21 years ago, the first Gulf War changed television and radio reporting for ever. CNN – not exactly storming ahead in its field – grew in stature and reputation with its one groundbreaking concept. Suddenly their raison d’etre made sense. Newspapers had the content, but did they have the reaction speeds, depth of commentary and instant replay? CNN defined and justified television news, something we now take for granted. Twenty-one years is a lifetime in broadcasting, and from CNN all those years ago, May 2011 has witnessed the next great revolution in news reporting. It has come not from the “mainstream” media (of which, arguably, CNN is now firmly part), or even the “first generation” Internet names. For this month saw Twitter justify its reputation and support amongst thousands of loyal users, in addition to getting grudging respect from the news organisations it has ultimately usurped.

This tweet is the iconic symbol of Twitter’s “maturity moment”. The one man – Sohaib Athar – inadvertently became the poster boy for all that the live-tweeting, micro-blogging site could offer the world. Real time, uncensored, un-monitored reporting of events, often innocent and natural, more often than not trivial, all of which could be the snowballs to roll down and create headlines. Twitter was always a curiosity, and in many ways it has become much more one now, though it has also given the Internet the shine of respectability it needed in the field of news. Just as CNN did in the 90s, now Twitter has shown the credible side of its quirky selling point.

Twitter began to buzz with news that President Obama would be making a very serious announcement at 2145 Eastern Time (about 0230/0300 GMT). Thirty minutes later, Keith Urbahn, the former chief of staff for Bush’s Defense Secretary Donald Rumsfeld, tweeted his exclusive .

“So I’m told by a reputable person they have killed Osama Bin Laden. Hot damn.”

Between 2145 and 2215, Twitter was alive with rumours, jokes, repeated jokes, claims, and counter-claims. The Twitter organisation itself reported that by the time President Obama was confirming the news – over an hour and twenty minutes later – 6,000 messages a second were being written with his name. That totals countless millions sent in the period from the initial rumour to the rolling MSM analysis.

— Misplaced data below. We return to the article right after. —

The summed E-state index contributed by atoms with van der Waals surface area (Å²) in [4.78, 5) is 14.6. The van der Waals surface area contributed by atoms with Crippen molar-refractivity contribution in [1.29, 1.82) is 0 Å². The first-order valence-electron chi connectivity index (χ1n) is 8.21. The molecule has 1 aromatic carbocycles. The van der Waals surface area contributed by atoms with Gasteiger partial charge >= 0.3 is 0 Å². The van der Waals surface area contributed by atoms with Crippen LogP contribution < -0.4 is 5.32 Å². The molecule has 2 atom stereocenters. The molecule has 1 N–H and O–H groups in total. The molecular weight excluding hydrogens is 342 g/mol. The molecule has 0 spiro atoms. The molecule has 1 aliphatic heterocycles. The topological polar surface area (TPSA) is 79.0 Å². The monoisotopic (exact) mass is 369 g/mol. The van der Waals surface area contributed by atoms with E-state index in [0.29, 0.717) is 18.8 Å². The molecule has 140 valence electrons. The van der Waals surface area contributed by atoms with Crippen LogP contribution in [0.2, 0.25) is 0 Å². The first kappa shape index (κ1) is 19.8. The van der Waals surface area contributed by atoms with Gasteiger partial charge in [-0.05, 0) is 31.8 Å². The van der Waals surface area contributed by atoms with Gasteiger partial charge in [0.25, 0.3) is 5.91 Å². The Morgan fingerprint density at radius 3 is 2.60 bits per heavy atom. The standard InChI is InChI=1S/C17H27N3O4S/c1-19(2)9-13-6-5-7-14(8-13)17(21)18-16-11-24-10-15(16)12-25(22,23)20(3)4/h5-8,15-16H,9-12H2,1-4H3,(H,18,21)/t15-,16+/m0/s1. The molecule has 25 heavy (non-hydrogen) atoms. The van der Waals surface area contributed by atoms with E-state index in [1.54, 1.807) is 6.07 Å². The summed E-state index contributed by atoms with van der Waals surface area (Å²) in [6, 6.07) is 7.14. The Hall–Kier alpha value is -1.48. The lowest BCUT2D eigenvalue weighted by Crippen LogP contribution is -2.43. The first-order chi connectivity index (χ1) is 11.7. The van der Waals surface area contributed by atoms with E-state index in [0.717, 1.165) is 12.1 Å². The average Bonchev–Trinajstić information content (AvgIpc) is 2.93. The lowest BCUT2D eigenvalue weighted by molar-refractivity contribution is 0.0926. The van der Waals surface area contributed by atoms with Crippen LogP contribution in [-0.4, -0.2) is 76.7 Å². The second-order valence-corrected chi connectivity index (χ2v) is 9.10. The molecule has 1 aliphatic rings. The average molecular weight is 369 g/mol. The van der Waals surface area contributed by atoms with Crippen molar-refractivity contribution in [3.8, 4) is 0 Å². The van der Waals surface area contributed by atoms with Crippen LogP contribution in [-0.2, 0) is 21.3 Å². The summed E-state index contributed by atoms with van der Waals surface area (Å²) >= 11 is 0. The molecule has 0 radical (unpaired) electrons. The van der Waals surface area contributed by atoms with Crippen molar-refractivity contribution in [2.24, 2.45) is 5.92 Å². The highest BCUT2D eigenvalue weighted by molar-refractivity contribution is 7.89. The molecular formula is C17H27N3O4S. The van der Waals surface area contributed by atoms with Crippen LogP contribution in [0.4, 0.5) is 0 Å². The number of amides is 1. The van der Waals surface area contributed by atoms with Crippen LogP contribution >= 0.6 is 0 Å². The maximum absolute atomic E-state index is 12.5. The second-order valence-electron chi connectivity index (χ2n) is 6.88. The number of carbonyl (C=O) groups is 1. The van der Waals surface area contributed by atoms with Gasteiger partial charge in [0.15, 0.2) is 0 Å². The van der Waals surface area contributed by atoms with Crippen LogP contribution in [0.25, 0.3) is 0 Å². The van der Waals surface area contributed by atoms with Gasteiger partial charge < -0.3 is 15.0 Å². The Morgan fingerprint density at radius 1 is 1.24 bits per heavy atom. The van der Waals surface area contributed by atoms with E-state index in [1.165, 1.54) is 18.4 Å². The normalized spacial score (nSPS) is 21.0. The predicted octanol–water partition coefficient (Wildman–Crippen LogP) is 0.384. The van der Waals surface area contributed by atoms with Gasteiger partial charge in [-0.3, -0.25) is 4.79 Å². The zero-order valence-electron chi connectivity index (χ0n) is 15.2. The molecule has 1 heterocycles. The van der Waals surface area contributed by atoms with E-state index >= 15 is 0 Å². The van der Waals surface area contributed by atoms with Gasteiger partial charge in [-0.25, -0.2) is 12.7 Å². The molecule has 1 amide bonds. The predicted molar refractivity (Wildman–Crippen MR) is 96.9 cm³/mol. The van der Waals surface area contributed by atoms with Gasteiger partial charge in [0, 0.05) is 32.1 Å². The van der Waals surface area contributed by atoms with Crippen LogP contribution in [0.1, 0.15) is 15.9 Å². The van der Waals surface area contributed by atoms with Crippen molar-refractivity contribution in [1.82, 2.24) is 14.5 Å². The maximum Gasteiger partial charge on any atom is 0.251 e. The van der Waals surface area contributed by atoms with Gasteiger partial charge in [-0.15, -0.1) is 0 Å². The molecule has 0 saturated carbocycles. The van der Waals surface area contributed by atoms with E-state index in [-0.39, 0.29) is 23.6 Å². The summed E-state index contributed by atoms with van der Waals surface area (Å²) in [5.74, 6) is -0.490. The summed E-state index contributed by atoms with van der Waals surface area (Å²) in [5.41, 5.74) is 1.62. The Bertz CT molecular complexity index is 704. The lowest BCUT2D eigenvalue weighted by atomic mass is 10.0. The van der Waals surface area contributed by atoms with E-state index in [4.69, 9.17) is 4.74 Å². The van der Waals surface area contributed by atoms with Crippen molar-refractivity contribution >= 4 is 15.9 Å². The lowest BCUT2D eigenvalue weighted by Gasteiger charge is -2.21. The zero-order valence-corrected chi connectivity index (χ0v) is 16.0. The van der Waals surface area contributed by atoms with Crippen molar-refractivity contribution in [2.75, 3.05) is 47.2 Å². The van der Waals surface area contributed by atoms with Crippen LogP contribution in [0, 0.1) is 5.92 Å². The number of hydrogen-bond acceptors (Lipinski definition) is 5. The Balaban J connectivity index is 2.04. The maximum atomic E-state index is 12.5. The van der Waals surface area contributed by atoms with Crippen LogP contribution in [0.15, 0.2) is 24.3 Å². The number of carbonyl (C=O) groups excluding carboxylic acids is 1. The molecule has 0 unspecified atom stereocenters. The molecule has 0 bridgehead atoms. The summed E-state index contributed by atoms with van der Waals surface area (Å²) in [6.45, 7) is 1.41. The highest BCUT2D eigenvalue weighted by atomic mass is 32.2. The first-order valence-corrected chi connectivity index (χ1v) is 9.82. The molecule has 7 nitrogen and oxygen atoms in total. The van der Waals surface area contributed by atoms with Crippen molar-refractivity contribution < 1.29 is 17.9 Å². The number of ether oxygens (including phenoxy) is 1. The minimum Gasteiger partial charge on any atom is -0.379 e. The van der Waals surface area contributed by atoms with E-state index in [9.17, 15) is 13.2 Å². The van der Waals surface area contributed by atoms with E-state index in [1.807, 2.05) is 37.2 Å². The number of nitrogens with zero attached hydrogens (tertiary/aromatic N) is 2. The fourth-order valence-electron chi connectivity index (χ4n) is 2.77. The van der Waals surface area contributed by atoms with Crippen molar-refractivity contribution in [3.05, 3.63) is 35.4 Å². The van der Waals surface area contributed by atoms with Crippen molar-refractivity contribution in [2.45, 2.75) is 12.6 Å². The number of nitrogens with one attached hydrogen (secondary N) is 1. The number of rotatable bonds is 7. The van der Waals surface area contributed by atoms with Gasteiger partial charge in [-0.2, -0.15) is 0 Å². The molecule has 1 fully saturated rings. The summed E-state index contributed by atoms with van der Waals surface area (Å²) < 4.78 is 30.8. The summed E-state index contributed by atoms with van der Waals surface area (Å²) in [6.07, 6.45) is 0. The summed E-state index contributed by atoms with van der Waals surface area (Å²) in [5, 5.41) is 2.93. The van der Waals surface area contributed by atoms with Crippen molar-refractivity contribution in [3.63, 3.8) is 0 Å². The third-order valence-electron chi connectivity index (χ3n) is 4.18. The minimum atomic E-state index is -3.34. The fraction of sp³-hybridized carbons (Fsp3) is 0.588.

Twitter has been the place to go for so-called “live tweeting” or “dual screening” for some time now. In the UK, episodes of The Apprentice, Match of the Day, or even Great British Menu, can be enjoyed by watching thousands of viewers giving thumbs up or down whilst the show is on air. Writer Mark Gatiss has said watching programmes he has written (such as Doctor Who) with Twitter on his phone “would drive him mad”. Soon-enough feedback (the notices and reviews in next day’s papers) has now become
instant, running parallel to the programme itself. The “Osama day” on Twitter went one step further – effectively running ahead of the news agenda and laughing when traditional television journalists jogged towards them sweating and panting.

The Mumbai bombings was the first real event which suggested Twitter’s potential. CNN, ironically enough, commented on how the programme was “ahead” of them, with the news-gatherer having to be careful with every detail and source it received. With little filtering (and no checking for repeated jokes), Twitter can forge ahead where broadcasters rarely can tread. Whilst this is an issue, it’s also a bonus. No filtering, no censuring – the most gruesome of videos and the most belly-hurting jokes, all streaming down the news-feed in a collection of views, news and opinions. During the anti-cuts marches in London, protesters used Twitter and Suki to plan sites to gather and police hotspots to avoid. Whilst watching the UK’s first ever leaders debates, the “Iagreewithnick” meme blossomed into a T-shirt slogan and backhanded compliment.

Internet historians like to mark exactly when new phenomena or language became popular. Who wanted their kittens to speak in Creole first? When did someone first notice the bloke who couldn’t carry all his limes? When did emos start taking photographs at funny angles, and where did they go before tumblr? 2 May 2011 is the cyber-historians newest milestone. It’s the day newsgathering and reporting became something new – deeper whilst still giddy, stronger though unpredictable. Years after having its existence questioned by critics and sceptics, the newest darling of the 2.0 generation has grown into a very lucrative (and beautiful) swan. From the alternative to status updates, to the latest version of ticker tape…And I still find the time to update people on how crowded the 1647 Leyland service back home is every workday.